A Thin Silence
A THIN SILENCE
Hunger sometimes feels like a sickness, a nausea that radiates from the gut to the back of the mouth with an anticipatory acid-twisted taste-memory of the last meal. It can fool you a little into thinking you have the flu, that you will get ill at the thought of food—except for the churning ache which makes you realize you are ill for the lack of food.
When we don’t pay attention to all the symptoms, we mistake the cure for the problem.
Every now and then—quite often, really—I get sick of G-d. It seems as if most of religion is a long-winded excuse for the inaction of the One who put us here, got us ultimately into this mess we call life, and has for all appearances abandoned us. OK, so maybe G-d shouldn’t step in and rescue us from ourselves, but what about natural disasters and disease? Things we have not yet learned to control…
It is this lack of control, perhaps, that pulls me back. When my life, my emotions, my stuck-inside-my-head habits get me spinning out of my management, one possible reality exalts itself to become the whole reality. I cannot see the forest for the tree.
In the midst of these times when the friction of my who scrapes against my whens, whys and hows, I become raw. I begin to bleed out from all the wounds ever received and never fully healed, every pain joins together inseparably and insufferably. I am filled with anger, despair, bitterness, and grief, and it all overflows in a torrent of emotion. There is weeping, there is fist-shaking, there are long, rambling journal entries full of self-loathing, doubt and dread. I keep questioning this benevolent G-d, railing at a cold and quiet heaven.
How is it that a supposed omnipotent, omniscient and loving being could stand to remain silent when asked to speak? How could this G-d who claims the desire to draw all not respond to any invitation to interact? G-d’s silence on G-d’s behalf is disturbing and seems to only amplify doubts regarding power or existence. Which leads me to think all the more that I am alone, that life itself is meaningless. G-d’s silence in defense of G-d tears down my own scrambling efforts to create a comfortable sanctuary, a safe theology. I am shoved back onto the road and out of the camp. The excuses for G-d’s incomprehensible behavior ring hollow, and religion has proved useless as a security blanket.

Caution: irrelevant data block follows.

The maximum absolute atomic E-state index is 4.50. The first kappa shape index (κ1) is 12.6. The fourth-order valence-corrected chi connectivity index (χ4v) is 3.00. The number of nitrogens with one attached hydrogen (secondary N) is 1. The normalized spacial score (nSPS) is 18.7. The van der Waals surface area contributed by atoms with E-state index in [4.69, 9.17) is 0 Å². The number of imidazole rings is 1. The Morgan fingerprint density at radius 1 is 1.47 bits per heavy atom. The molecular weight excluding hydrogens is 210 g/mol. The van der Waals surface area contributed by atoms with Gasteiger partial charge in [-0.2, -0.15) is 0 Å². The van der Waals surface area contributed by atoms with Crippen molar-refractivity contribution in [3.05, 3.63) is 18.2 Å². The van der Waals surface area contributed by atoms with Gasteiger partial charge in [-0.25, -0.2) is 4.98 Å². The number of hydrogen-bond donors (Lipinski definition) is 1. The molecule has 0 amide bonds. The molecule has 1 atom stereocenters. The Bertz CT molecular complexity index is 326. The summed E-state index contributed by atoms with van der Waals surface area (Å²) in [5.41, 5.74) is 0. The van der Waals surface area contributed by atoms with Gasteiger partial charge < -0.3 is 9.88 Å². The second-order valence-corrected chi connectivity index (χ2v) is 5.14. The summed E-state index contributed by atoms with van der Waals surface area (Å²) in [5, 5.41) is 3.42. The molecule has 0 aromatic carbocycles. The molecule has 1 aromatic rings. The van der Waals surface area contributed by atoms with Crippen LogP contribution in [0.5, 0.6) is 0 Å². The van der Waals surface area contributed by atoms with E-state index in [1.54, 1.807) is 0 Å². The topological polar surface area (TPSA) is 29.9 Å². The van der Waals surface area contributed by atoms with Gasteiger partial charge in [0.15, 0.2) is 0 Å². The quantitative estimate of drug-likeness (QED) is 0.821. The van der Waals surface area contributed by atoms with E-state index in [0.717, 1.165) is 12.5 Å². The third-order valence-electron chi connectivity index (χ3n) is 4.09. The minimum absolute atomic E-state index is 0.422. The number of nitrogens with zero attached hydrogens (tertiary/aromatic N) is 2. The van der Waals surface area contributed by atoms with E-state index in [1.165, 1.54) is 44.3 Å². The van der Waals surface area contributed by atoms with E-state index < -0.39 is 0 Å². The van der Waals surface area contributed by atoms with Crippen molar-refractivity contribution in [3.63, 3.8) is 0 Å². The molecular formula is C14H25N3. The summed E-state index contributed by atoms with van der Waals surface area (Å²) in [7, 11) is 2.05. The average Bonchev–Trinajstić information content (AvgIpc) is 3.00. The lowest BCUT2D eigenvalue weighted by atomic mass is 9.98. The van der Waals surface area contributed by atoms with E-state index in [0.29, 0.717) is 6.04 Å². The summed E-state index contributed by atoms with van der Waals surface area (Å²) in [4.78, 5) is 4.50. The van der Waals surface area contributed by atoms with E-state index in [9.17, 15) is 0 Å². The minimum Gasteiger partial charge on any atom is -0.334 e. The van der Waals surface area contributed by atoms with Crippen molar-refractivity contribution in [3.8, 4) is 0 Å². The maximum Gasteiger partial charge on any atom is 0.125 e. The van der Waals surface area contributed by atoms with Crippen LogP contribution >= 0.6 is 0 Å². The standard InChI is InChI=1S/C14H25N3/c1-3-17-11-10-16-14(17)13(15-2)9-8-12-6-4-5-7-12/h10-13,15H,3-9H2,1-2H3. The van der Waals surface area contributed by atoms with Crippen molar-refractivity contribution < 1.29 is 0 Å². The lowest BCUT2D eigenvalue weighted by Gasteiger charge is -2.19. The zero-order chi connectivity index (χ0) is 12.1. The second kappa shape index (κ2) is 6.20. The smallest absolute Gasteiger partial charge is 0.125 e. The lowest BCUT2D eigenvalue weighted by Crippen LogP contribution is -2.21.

This friction wears me thin—the bleeding out leaves me weak, the weeping leaves me dry, the fist-shaking leaves me tired, and the rambling of words leaves me empty. And in this thinness comes silence.
//Cover your face.
Cast away signs and wonders;
power is not in storms or earthquakes or fire.
Cast away signs and wonders;
miracles are in the quiet spaces.//
In silence, I am reminded I cannot force anyone to love me the way I want, and that I would not value the relationship where I could.
In silence, I discover I have been poured out so I may receive; that in the pushing out of the fullness of my emotions I was unable to hold anything else close to my heart.
In silence, my railing has given way to listening; the cold and quiet heaven becomes the kingdom-at-hand. The comfort I strove for by having answers for when, why and how becomes void in comparison to the freedom of the hush of being.
In silence, the excuses fall away and I am left with a relationship—messy and enigmatic—and one that I find to be the most meaningful of my life, one that shapes and colors all other relationships.
In silence, I realize I was never wanting G-d to speak, just to listen. And in the quiet space, in a thin silence, comes the miracle of realizing G-d has loved me, has made listening to me more important than defending himself.
In silence, G-d has rescued me from myself.
In silence, I discover I’m hungry, not sick.